he north London derby rarely follows the agreed script and, as much as in any other big fixture in the Premier League, it is often wise to expect the unexpected when Tottenham and Arsenal come together. Not today.
Spurs returned to the top of the table with a 2-0 win over their neighbours in a meeting that almost entirely conformed to pre-match expectations and saw fans return to the Tottenham Hotspur Stadium for the first time since March.
In between the goals and after the interval, Spurs barely registered 30 percent possession as Arsenal pegged their rivals in their own half, but the hosts defended manfully and always looked a threat on the break. Spurs’ display was similar to the victory over Manchester City a fortnight ago, and the second half comparable to last weekend’s 0-0 draw at Chelsea.
It was another win right out of Jose Mourinho‘s playbook, and offered further evidence of Tottenham’s transformation under the Portuguese and their staying power in the title race.
Arsenal, meanwhile, continued their worst start since 1981 with an occasionally chaotic display that will leave manager Mikel Arteta under more pressure.
The Gunners became the latest side to fall victim to the brilliance of Kane and Son, who have combined for 31 Premier League goals, second only to Lampard and Drogba with 36 in the competition’s history.
Son’s opener was textbook from both, with Kane picking up the ball deep inside his own half with his back to goal and swivelling to play a brilliant pass into the path of the South Korean.
Son still had work to do, surging down the left flank, cutting inside on his right foot and letting fly with a superb curling finish from 30 yards.
It was his 10th League goal of the campaign, taking him level with Arsenal, and Kane’s 10th assist in the competition already. It was also the eighth time that Kane has set up Son this season alone. They are both on course for history.
Son returned the favour in first-half stoppage-time, as Spurs doubled their lead from another counter. Enjoying their best spell of the game, Arsenal committed too many players forward and Spurs were suddenly four-on-two following an interception from Serge Aurier.
Son slipped in Kane, who finished emphatically off the underside of the bar with his left foot.
To add injury to insult, Thomas Partey, who had impressed on his return from injury, pulled up during the move and was immediately replaced by Dani Ceballos.
Predictably, Mourinho shut up shop in the second half, making just one change before the 86th minute, with Ben Davies replacing Giovani Lo Celso, as Spurs went to a back three.
There were uncomfortable moments for the 2,000 returning home fans, including a smart Hugo Lloris save to deny Alexandre Lacazette and some last-ditch challenges, but the damage had already been done by Kane and Son.
Hojbjerg made for these occasions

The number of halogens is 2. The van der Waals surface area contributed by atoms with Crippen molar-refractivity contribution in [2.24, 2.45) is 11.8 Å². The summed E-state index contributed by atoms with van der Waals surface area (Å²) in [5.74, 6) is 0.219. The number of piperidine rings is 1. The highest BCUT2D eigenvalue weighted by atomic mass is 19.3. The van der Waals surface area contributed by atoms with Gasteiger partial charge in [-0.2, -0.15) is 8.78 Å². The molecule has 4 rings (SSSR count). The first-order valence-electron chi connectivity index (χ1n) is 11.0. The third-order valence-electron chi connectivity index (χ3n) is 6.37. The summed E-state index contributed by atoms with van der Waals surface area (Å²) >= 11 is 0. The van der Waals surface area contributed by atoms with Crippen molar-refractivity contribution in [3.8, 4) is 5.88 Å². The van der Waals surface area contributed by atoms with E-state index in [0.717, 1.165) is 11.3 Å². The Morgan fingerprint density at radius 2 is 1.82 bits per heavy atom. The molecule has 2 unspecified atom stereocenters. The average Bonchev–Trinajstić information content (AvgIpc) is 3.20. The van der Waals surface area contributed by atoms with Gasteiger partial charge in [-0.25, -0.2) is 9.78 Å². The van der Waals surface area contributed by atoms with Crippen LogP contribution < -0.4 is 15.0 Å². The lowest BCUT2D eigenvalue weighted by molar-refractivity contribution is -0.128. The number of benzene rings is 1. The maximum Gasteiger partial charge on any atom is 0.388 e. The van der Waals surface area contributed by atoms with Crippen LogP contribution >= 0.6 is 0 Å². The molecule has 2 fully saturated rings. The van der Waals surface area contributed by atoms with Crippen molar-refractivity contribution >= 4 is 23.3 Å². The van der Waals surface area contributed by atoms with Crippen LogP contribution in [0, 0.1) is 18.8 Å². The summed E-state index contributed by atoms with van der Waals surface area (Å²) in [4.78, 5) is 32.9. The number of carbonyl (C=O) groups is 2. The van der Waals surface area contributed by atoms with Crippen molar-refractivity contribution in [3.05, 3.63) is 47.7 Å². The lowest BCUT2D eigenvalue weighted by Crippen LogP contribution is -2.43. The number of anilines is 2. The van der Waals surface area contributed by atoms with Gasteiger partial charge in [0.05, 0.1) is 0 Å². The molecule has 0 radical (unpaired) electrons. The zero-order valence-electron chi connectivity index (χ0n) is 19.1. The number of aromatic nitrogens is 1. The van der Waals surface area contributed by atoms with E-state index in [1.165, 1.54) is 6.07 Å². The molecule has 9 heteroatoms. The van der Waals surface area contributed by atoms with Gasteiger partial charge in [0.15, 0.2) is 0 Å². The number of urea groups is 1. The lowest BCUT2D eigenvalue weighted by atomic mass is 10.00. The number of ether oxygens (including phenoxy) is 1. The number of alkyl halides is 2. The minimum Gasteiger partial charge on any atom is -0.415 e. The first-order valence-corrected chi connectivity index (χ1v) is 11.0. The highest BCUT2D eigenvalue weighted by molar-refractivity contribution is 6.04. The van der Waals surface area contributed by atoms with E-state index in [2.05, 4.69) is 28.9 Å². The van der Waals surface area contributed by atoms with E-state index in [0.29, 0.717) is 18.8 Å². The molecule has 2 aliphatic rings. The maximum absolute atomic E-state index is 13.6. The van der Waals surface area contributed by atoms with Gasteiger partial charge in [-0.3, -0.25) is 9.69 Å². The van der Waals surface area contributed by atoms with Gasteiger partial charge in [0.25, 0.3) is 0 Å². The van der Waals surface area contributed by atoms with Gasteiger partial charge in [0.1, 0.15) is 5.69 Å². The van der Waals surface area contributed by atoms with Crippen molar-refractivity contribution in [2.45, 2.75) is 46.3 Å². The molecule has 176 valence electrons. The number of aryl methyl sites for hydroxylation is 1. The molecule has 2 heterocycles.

There was surely not a better piece of business over the summer than Tottenham’s capture of Pierre-Emile Hojbjerg from Southampton for £3million plus Kyle Walker-Peters. The Dane’s impact on this Spurs side has been transformational.
Here, Hojbjerg was fantastic again, keeping Tottenham ticking over with the ball, while leading their gritty rear-guard without it.
He had the most touches of any Spurs player – 61 – and completed the most successful passes, with 35. He was also superb in defence, snapping and snarling into tackles, some of which he celebrated like a goal.
He constantly seemed to be in the right place to clear the ball during after spells on tricky Arsenal pressure and he was tactically excellent, dropping into defence to form a back three in possession or else covering at full-back, along with Moussa Sissoko, on the rare occasions that Sergio Reguilon or Aurier got forward.
It is hard to think of a more Mourinho player, and it is no surprise that the manager said this week that he already cannot afford to play without Hojbjerg in any game.
Spurs supporters create stirring atmosphere on return
Mourinho had called on the returning fans to ‘play the game’ and ‘wear a Tottenham shirt’ and he cannot have been disappointed with their response.
Despite numbering just 2,000, the supporters behind created an atmosphere in the cavernous 62,850-seat stadium on their first match here since March.
The majority of supporters were in the single-tier South Stand, which was designed as a “17,500-seat megaphone”, according to the stadium’s designers, with acoustic panels on the roof to magnify sound.
They had plenty to celebrate, with new favourites in Hojbjerg and Sergio Reguilon to serenade, along with old favourites Ledley King, back on the touchline as part of Mourinho’s backroom staff, and Gareth Bale, who was an unused sub.
Helped by Son’s early goal, the fans were soon running through the usual repertoire and creating an impressive wall of noise, which was genuinely stirring after such a long absence.